Why you should move to 13 x 4 weekly accounting periods

Frustrated that your supervisors, managers, and chefs aren’t managing revenue and controlling costs effectively?

It might be due to how you present financial data.

Most accounting software (and accountants and bookkeepers) will default to monthly financial reporting. This might be fine for non-operational managers, owners and the ATO, but it’s not very useful for the staff running your venues day-to-day. They plan, think and act to a weekly, not monthly cycle.

This is logical. In most hospitality businesses I deal with, operational leadership responsibilities are planned and executed in weekly periods. Think rostering, stock ordering, preparation & production schedules, reservations & trading patterns. If you present a monthly P&L (profit & loss) statement to your operational leaders, it often makes no sense to them. The figures it contains aren’t in line with how they’ve planned and executed their responsibilities.  You run the very real risk that the figures won’t make sense when presented calendar monthly.

Consider presenting operational financial data to your leaders in the same time increments that they’re mentally geared to – weekly.

Fortuitously, the 52 weeks of the year break down into 13 x 4 weekly periods.

If you move to 13 x 4 weekly periods, the first and last day of each accounting period is always the same day of the week, making stocktakes, reconciliation and other auditing much easier and more cost effective to schedule. How inefficient and often inaccurate are stocktakes conducted on the busiest days of your trading cycle? This happens often with monthly accounting when the end of month falls on your busiest trading days throughout the year.  They also cost more in wages, as it takes longer to count, and often leads to fudged figures as there’s too much going on operationally to be able to count accurately.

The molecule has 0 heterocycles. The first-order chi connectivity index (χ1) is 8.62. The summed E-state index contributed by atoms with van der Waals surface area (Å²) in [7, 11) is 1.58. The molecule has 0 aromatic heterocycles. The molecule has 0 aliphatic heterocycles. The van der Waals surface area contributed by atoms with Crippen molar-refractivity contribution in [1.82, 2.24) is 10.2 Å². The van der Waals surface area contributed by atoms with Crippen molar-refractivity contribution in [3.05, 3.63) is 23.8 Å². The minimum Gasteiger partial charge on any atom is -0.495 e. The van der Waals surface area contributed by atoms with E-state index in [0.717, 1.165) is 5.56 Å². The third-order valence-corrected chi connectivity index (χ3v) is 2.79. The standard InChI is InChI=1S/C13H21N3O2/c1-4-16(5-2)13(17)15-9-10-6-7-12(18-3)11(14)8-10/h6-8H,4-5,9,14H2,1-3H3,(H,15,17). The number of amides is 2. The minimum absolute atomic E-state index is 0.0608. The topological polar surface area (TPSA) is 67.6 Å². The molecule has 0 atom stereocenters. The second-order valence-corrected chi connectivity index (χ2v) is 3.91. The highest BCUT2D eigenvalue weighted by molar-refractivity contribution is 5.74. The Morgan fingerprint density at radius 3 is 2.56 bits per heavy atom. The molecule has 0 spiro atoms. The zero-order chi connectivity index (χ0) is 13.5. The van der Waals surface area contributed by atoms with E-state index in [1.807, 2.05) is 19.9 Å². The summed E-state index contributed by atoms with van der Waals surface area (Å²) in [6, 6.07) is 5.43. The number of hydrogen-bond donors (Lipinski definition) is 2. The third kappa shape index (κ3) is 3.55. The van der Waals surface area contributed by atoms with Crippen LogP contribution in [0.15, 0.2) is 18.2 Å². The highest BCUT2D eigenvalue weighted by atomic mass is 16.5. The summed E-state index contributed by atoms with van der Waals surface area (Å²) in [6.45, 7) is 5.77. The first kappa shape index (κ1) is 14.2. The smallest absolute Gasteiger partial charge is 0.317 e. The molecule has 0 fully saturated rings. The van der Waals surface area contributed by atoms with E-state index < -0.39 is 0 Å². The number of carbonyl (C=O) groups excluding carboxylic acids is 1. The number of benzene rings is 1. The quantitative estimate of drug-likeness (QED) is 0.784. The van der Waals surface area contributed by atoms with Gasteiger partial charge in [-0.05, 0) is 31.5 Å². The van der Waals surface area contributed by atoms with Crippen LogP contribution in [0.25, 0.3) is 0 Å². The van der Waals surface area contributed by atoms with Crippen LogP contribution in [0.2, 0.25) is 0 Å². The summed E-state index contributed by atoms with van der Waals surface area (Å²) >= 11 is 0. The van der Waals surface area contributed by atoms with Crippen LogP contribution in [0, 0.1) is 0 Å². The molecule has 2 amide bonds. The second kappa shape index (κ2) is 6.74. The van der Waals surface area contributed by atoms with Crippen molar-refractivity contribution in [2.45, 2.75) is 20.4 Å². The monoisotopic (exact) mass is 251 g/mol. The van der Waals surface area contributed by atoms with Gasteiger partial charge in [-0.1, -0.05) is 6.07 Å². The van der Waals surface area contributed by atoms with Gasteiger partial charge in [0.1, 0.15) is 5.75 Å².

A final consideration, how you present financial data can have a big impact on how successfully some chefs, supervisors and managers react to and understand it.

A dense spreadsheet full of figures will have some leadership staff glazing over if they’re not highly numerate and confident with numbers.

Consider presenting your budget vs. actual vs. year-to-date financial metrics visually, with graphics and colours. People have different learning and comprehension styles. You may be pleasantly surprised to discover that this approach improves understanding and performance with staff who previously struggled to grasp their operational financial responsibilities.

Key take-away:

The more closely aligned your financial reporting is to the operational cycles of your chefs, supervisors and managers, the easier it is for them to quickly notice trends, see and understand potential issues and make informed management decisions to maintain and grow profitability.

Present operational financial information so it is as logical and simple to understand as possible.

13 x 4 weekly accounting periods align better with the revenue and expenditure patterns of most hospitality businesses, providing a more accurate picture of financial performance.


Ben Walter